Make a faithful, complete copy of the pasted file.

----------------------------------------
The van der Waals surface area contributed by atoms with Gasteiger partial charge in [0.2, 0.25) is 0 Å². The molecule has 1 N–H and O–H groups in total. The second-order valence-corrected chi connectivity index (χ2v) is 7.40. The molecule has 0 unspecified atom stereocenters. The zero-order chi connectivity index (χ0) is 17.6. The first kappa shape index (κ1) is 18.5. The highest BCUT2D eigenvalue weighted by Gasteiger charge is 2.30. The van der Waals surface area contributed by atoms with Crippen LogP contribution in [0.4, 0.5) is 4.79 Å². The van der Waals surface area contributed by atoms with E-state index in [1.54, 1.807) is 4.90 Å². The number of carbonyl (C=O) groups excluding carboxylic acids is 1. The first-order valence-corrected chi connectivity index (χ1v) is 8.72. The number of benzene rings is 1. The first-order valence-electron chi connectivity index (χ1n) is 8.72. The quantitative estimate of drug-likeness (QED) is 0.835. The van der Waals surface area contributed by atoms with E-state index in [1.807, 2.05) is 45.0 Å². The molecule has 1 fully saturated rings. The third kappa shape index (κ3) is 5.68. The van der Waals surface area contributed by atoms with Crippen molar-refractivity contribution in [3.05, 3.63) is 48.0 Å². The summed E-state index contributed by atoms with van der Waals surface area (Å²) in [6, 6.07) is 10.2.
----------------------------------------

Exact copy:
The van der Waals surface area contributed by atoms with Gasteiger partial charge in [0.2, 0.25) is 0 Å². The molecule has 1 N–H and O–H groups in total. The second-order valence-corrected chi connectivity index (χ2v) is 7.40. The molecule has 0 unspecified atom stereocenters. The zero-order chi connectivity index (χ0) is 17.6. The first kappa shape index (κ1) is 18.5. The highest BCUT2D eigenvalue weighted by Gasteiger charge is 2.30. The van der Waals surface area contributed by atoms with Crippen LogP contribution in [0.4, 0.5) is 4.79 Å². The van der Waals surface area contributed by atoms with E-state index in [1.54, 1.807) is 4.90 Å². The number of carbonyl (C=O) groups excluding carboxylic acids is 1. The first-order valence-corrected chi connectivity index (χ1v) is 8.72. The number of benzene rings is 1. The first-order valence-electron chi connectivity index (χ1n) is 8.72. The quantitative estimate of drug-likeness (QED) is 0.835. The van der Waals surface area contributed by atoms with E-state index in [1.807, 2.05) is 45.0 Å². The molecule has 1 fully saturated rings. The third kappa shape index (κ3) is 5.68. The van der Waals surface area contributed by atoms with Crippen molar-refractivity contribution in [3.05, 3.63) is 48.0 Å². The summed E-state index contributed by atoms with van der Waals surface area (Å²) in [6, 6.07) is 10.2.